According to one of his friends in the officiating business, Henderson’s recent surgery was aimed at repairing two ruptured disks in his neck, the result of the hit. Felled in the second period, he dusted himself off and finished the game the night he was injured.
“I know a lot of people are saying stuff like, ‘Hey, Wideman’s not that type of guy . . . that’s not in his nature . . . he’s a good kid,’ ’’ said one of Henderson’s longtime pals in stripes. “And I say, ‘Yeah, so what?!’ That doesn’t make it any less egregious. He attacked him from behind, the puck was nowhere near the two of them, and now Henderson’s career may be finished. I don’t see much difference between what he did and Wayne Maki cracking his stick over Teddy Green’s head.’’
This is the latest development in a saga that has dominated headlines in the NHL since the incident occurred late in January.
Wideman apologized following the incident, saying the collision was ‘completely unintentional.’ The league later confirmed that Wideman had suffered a concussion from a hit just seconds before he checked Henderson to the ice near the bench.
He eventually received a 20-game suspension, but that was reduced to 10 games by a neutral arbitrator, although Wideman had already sat out 19 games when the decision was handed down following an appeal.
When you’re an impossibly young captain of the Colorado Avalanche, it’s probably tough to choose your own health over the best interests of your team.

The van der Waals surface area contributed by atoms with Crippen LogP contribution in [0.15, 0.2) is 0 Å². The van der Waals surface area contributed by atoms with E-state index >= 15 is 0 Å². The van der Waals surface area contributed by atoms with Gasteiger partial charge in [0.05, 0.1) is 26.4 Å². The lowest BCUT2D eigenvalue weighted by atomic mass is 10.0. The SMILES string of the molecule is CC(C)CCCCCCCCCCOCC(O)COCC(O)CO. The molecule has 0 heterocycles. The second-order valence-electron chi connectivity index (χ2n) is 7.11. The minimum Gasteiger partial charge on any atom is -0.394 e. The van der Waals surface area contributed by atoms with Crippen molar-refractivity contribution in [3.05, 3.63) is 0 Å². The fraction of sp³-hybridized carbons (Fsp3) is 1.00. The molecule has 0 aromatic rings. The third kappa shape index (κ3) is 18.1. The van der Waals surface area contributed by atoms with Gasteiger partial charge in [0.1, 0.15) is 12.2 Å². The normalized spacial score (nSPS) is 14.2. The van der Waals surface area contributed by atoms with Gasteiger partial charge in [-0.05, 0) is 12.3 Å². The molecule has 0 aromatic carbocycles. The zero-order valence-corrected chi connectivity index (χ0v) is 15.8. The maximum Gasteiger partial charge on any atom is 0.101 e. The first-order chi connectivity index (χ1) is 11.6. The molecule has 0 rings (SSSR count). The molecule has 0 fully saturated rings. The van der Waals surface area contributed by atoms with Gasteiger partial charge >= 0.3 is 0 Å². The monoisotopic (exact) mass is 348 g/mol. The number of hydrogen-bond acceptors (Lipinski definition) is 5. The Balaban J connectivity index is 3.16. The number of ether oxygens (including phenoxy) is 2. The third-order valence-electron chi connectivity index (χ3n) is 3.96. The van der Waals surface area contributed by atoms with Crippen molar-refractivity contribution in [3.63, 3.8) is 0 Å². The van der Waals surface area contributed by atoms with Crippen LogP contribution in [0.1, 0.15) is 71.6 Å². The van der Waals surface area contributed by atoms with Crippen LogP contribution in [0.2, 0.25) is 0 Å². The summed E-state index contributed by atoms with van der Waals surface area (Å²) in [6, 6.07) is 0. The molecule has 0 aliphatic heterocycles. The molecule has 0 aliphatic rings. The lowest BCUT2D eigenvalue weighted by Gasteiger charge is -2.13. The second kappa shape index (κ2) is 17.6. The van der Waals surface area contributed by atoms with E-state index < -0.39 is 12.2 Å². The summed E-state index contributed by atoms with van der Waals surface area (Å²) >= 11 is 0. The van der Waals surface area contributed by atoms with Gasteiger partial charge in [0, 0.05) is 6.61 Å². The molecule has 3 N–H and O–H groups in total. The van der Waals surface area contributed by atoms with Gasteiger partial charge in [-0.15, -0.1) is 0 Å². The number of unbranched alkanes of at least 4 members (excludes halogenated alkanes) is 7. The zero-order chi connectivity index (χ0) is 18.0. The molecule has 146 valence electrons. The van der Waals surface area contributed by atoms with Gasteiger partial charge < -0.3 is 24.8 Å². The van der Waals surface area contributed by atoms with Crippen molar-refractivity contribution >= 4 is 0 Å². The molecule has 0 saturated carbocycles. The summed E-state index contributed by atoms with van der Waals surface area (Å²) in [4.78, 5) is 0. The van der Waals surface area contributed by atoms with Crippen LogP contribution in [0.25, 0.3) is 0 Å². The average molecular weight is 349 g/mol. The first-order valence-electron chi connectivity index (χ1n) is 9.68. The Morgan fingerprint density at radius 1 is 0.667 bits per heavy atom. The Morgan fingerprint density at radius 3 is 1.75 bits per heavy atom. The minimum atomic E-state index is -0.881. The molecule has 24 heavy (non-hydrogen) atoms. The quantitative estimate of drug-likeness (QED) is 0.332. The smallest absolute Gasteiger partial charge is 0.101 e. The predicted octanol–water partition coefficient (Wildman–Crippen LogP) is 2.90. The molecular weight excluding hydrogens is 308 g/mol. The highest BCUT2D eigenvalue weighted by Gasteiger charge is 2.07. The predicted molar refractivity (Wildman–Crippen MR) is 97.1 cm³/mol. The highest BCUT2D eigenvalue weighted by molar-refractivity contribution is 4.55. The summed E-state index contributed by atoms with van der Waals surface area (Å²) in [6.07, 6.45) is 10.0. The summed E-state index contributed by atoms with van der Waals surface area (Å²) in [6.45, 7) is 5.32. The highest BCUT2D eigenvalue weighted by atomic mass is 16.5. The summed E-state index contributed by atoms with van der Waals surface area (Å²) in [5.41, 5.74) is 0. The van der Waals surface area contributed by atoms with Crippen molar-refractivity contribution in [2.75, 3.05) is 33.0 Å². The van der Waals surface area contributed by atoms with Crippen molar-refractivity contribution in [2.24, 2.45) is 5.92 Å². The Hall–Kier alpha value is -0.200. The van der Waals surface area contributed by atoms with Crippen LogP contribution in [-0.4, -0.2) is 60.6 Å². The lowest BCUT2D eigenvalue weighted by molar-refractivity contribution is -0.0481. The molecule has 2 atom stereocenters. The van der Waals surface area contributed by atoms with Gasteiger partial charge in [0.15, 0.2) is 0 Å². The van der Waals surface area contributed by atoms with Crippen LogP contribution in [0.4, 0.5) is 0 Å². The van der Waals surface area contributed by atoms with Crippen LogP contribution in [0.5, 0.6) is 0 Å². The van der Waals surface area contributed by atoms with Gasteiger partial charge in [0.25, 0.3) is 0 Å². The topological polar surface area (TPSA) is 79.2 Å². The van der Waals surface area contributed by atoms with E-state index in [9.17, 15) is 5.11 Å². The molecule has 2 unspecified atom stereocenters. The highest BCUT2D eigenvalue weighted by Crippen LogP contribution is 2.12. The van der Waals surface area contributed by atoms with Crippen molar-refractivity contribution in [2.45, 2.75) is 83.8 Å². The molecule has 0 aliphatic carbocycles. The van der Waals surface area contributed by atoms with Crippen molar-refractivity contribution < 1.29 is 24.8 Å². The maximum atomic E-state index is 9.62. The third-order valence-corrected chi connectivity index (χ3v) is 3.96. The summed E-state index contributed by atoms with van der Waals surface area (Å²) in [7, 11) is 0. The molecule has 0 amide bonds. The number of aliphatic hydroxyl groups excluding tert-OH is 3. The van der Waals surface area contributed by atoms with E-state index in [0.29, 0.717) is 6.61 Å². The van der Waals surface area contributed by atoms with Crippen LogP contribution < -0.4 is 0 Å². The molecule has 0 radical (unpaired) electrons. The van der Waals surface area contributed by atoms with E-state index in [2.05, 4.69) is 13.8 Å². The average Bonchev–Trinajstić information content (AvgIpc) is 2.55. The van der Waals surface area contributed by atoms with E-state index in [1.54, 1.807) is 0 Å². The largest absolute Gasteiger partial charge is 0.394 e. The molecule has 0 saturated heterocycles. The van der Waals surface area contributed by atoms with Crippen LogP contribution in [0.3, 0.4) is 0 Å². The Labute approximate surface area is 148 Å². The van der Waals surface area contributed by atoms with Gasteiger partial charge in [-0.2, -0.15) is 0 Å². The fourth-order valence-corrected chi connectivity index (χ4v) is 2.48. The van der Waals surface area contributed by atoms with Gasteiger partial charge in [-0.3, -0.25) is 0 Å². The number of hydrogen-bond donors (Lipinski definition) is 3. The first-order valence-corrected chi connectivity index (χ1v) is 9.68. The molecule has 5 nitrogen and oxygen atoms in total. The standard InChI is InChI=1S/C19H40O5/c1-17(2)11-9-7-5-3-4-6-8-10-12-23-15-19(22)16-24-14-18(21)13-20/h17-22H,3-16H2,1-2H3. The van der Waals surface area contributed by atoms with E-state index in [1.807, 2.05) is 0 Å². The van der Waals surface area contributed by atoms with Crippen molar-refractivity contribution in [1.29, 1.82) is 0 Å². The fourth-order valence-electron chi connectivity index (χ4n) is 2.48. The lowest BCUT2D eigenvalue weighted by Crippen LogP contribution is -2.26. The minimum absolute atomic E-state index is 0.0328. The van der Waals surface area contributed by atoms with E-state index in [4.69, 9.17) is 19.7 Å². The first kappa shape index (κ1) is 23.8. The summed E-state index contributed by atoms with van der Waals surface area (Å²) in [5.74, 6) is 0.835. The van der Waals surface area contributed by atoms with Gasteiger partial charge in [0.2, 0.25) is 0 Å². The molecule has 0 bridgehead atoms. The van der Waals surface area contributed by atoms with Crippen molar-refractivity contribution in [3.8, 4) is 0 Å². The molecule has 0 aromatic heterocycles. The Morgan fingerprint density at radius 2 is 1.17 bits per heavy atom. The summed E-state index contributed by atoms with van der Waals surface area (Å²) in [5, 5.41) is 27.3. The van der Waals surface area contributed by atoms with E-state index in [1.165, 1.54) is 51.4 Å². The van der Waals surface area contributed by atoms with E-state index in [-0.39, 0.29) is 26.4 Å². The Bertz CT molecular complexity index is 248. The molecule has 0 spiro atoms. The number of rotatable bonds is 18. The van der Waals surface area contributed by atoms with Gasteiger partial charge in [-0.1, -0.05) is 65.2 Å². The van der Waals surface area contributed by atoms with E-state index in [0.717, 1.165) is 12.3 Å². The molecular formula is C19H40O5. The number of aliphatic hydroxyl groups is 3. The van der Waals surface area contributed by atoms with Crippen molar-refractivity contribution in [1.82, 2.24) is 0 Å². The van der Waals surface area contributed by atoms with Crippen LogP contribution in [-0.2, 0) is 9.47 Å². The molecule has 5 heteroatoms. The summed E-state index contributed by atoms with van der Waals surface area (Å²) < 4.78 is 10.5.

That scenario presented itself to Gabriel Landeskog, and he decided to fight through the pain. As you can see in the video above, he regrets the decision.
Landeskog shared his story, stemming from an injury in 2013, with “EMPWR,” a charitable foundation focused on concussion awareness. You can watch him discuss that tough period in his life in the video above.
It appears that Landeskog was discussing this hard hit by then-San Jose Sharks defenseman Brad Stuart:
NHL.com’s game report notes that Landeskog delivered multiple hits on Stuart after that. While he was giving rather than receiving those checks, those moments still likely left the Avalanche captain vulnerable to further injury.
It’s easy to say “Don’t go back in the game” when you’re not in the situation, but hopefully more players will protect themselves in the future.
Landeskog isn’t the only NHL player to share his experiences, and some weren’t as “lucky” as he was. Take Joey Hishon, whose career unraveled thanks in part to concussion issues: